scopes data    [0x000000011e3fd0a8,0x000000011e3fd0d0] = 40
 scopes pcs     [0x000000011e3fd0d0,0x000000011e3fd140] = 112
 dependencies   [0x000000011e3fd140,0x000000011e3fd148] = 8

[Constant Pool (empty)]


[Entry Point]
  # {method} {0x000000010d74c4b0} 'hello' '(I)V' in 'PrintAssemblyTest'
  # this:     rsi:rsi   = 'PrintAssemblyTest'
  # parm0:    rdx       = int
  #           [sp+0x30]  (sp of caller)
  0x000000011e3fd000:   mov    0x8(%rsi),%r10d
  0x000000011e3fd004:   shl    $0x3,%r10
  0x000000011e3fd008:   movabs $0x800000000,%r11
  0x000000011e3fd012:   add    %r11,%r10
  0x000000011e3fd015:   cmp    %r10,%rax
  0x000000011e3fd018:   jne    0x0000000116977100           ;   {runtime_call ic_miss_stub}
  0x000000011e3fd01e:   xchg   %ax,%ax
[Verified Entry Point]
  0x000000011e3fd020:   mov    %eax,-0x14000(%rsp)
  0x000000011e3fd027:   push   %rbp
  0x000000011e3fd028:   sub    $0x20,%rsp                   ;*synchronization entry
                                                            ; - PrintAssemblyTest::hello@-1 (line 10)
  0x000000011e3fd02c:   movslq %edx,%r10
  0x000000011e3fd02f:   mov    %edx,%r11d
  0x000000011e3fd032:   sar    $0x1f,%r11d
  0x000000011e3fd036:   imul   $0x431bde83,%r10,%r10
  0x000000011e3fd03d:   sar    $0x32,%r10
  0x000000011e3fd041:   mov    %r10d,%r10d
  0x000000011e3fd044:   sub    %r11d,%r10d
  0x000000011e3fd047:   imul   $0xf4240,%r10d,%r10d         ;*irem {reexecute=0 rethrow=0 return_oop=0}
                                                            ; - PrintAssemblyTest::hello@3 (line 10)
  0x000000011e3fd04e:   cmp    %r10d,%edx
  0x000000011e3fd051:   je     0x000000011e3fd063           ;*ifne {reexecute=0 rethrow=0 return_oop=0}
                                                            ; - PrintAssemblyTest::hello@4 (line 10)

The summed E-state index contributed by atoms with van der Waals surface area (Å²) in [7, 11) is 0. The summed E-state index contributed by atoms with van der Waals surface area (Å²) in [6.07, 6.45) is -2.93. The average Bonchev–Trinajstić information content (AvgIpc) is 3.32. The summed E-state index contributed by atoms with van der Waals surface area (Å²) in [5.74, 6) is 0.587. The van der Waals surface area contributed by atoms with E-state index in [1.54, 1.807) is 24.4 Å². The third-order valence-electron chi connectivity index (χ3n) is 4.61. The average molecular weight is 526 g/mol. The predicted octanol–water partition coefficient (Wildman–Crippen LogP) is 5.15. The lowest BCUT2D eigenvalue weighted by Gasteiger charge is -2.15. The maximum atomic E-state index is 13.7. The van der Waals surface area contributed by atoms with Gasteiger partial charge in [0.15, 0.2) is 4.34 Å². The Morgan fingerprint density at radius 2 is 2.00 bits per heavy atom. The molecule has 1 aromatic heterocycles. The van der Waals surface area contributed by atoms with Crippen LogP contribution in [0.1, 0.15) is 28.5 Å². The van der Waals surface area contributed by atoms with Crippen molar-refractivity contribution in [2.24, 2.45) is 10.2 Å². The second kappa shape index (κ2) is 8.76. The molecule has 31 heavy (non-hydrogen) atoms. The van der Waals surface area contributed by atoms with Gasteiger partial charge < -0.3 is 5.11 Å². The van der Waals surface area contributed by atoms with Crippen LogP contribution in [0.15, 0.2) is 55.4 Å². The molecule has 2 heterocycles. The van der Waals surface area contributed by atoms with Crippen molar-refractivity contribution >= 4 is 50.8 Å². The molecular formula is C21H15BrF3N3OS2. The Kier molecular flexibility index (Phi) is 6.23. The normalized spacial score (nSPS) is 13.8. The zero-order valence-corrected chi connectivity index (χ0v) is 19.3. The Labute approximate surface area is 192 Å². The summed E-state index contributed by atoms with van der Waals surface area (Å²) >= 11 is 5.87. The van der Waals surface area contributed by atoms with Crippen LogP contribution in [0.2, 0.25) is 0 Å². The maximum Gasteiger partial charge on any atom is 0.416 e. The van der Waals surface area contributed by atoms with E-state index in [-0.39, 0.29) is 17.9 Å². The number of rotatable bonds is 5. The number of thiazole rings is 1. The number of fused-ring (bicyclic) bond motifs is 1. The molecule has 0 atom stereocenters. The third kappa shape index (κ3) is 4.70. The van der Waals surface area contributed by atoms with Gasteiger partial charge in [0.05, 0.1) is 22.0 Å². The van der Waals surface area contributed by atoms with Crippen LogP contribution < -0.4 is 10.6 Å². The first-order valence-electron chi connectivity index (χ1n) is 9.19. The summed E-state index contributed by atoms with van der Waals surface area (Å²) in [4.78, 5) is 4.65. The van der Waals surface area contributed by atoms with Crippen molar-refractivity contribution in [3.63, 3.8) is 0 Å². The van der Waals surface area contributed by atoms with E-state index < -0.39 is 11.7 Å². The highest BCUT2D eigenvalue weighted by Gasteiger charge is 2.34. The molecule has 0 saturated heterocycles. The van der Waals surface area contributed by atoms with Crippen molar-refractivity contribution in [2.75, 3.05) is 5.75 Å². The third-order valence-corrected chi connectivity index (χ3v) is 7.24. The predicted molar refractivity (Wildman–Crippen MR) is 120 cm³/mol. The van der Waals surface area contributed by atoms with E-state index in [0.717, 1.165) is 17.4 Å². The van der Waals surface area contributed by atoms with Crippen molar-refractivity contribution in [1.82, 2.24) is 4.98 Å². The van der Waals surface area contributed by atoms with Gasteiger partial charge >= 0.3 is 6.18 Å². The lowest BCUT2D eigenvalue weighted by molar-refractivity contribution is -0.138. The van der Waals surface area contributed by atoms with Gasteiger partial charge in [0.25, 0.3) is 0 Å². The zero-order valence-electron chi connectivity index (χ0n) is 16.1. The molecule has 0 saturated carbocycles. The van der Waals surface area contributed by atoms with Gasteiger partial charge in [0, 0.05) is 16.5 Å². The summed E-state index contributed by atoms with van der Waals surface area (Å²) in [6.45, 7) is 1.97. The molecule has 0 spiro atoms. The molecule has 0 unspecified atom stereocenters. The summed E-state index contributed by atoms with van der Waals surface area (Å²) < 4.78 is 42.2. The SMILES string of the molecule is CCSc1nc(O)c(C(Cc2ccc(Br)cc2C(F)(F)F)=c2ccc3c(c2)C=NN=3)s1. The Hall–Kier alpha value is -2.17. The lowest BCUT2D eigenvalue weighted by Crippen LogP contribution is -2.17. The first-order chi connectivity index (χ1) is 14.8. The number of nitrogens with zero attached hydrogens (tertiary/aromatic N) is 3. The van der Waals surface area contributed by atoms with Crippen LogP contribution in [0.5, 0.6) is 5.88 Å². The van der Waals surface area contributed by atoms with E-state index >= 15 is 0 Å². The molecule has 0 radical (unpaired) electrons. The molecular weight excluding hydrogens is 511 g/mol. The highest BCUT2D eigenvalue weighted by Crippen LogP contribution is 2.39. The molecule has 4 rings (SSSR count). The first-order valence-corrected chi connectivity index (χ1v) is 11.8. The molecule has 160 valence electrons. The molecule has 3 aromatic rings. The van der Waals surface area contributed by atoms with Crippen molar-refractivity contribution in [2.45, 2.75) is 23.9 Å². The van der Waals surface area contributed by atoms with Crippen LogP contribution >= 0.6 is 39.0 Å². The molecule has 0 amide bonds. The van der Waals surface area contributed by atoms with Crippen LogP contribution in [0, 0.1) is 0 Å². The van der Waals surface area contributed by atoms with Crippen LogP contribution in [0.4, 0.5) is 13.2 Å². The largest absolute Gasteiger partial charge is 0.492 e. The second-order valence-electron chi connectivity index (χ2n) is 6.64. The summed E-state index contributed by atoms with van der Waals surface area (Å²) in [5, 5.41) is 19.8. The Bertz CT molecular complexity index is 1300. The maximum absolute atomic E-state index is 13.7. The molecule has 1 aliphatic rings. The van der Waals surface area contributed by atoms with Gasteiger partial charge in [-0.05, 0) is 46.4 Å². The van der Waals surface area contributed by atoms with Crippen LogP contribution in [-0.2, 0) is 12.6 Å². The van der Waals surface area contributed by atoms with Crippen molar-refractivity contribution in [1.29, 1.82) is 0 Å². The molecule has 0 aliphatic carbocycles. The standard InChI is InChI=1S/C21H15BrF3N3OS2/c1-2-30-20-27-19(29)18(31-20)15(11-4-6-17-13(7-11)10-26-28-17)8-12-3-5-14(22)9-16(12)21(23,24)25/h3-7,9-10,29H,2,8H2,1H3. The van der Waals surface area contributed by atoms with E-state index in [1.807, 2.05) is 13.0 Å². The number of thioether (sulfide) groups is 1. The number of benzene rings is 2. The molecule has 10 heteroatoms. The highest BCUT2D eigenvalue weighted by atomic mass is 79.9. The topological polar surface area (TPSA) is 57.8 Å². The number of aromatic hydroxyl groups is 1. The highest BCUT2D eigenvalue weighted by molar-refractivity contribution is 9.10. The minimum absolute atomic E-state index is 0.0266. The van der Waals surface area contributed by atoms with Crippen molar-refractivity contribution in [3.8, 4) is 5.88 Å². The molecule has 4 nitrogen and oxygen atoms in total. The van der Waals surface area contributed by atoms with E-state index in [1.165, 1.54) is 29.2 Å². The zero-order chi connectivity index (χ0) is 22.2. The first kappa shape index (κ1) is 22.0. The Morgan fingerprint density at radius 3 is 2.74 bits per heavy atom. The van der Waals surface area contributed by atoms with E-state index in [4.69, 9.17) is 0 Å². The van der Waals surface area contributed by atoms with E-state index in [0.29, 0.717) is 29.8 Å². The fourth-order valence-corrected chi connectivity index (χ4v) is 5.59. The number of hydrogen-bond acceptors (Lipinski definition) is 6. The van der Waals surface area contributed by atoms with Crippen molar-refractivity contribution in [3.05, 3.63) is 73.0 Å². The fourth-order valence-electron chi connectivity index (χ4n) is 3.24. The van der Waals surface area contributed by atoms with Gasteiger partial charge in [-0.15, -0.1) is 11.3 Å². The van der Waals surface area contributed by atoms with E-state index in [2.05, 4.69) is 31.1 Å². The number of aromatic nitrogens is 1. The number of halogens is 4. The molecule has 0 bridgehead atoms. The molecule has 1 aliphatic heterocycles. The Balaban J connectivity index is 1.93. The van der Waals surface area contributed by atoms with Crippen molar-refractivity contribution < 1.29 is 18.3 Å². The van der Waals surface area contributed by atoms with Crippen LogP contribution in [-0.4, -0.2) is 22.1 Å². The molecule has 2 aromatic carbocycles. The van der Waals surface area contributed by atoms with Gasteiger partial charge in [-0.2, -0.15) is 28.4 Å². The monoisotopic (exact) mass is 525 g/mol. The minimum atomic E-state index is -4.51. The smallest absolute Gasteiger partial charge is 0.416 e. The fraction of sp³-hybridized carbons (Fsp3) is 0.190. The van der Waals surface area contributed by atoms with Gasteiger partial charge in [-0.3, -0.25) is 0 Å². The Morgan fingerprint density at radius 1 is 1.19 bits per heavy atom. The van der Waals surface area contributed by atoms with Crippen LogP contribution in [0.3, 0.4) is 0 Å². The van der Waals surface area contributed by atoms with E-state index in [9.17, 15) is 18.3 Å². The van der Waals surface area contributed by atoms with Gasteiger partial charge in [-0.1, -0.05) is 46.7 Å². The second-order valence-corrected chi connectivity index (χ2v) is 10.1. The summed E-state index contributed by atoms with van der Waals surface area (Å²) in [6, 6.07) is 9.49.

0x000000011e3fd053:   add    $0x20,%rsp
  0x000000011e3fd057:   pop    %rbp
  0x000000011e3fd058:   mov    0x110(%r15),%r10
  0x000000011e3fd05f:   test   %eax,(%r10)                  ;   {poll_return}
  0x000000011e3fd062:   retq
  0x000000011e3fd063:   mov    %edx,%ebp
  0x000000011e3fd065:   sub    %r10d,%ebp                   ;*irem {reexecute=0 rethrow=0 return_oop=0}
                                                            ; - PrintAssemblyTest::hello@3 (line 10)
  0x000000011e3fd068:   mov    $0xffffff45,%esi
  0x000000011e3fd06d:   mov    %edx,(%rsp)
  0x000000011e3fd070:   data16 xchg %ax,%ax
  0x000000011e3fd073:   callq  0x0000000116979080           ; ImmutableOopMap {}
                                                            ;*ifne {reexecute=1 rethrow=0 return_oop=0}
                                                            ; - (reexecute) PrintAssemblyTest::hello@4 (line 10)
                                                            ;   {runtime_call UncommonTrapBlob}
  0x000000011e3fd078:   hlt
  0x000000011e3fd079:   hlt
  0x000000011e3fd07a:   hlt
  0x000000011e3fd07b:   hlt
  0x000000011e3fd07c:   hlt
  0x000000011e3fd07d:   hlt
  0x000000011e3fd07e:   hlt
  0x000000011e3fd07f:   hlt
[Exception Handler]
  0x000000011e3fd080:   jmpq   0x0000000116a22d80           ;   {no_reloc}
[Deopt Handler Code]
  0x000000011e3fd085:   callq  0x000000011e3fd08a
  0x000000011e3fd08a:   subq   $0x5,(%rsp)
  0x000000011e3fd08f:   jmpq   0x0000000116978ca0           ;   {runtime_call DeoptimizationBlob}
  0x000000011e3fd094:   hlt
  0x000000011e3fd095:   hlt
  0x000000011e3fd096:   hlt
  0x000000011e3fd097:   hlt

Interpreting the output is left as an exercise for the astute reader ;-) A great resource for getting started doing so is the post PrintAssembly output explained! by Jean-Philippe Bempel.

With hsdis in place, you also can use the excellent JitWatch tool for analysing the assembly code, which e.g. not only provides an easy way to navigate from source code to byte code to assembly code, but also comes with helpful tooltips explaining the meaning of the different assembly mnemonics.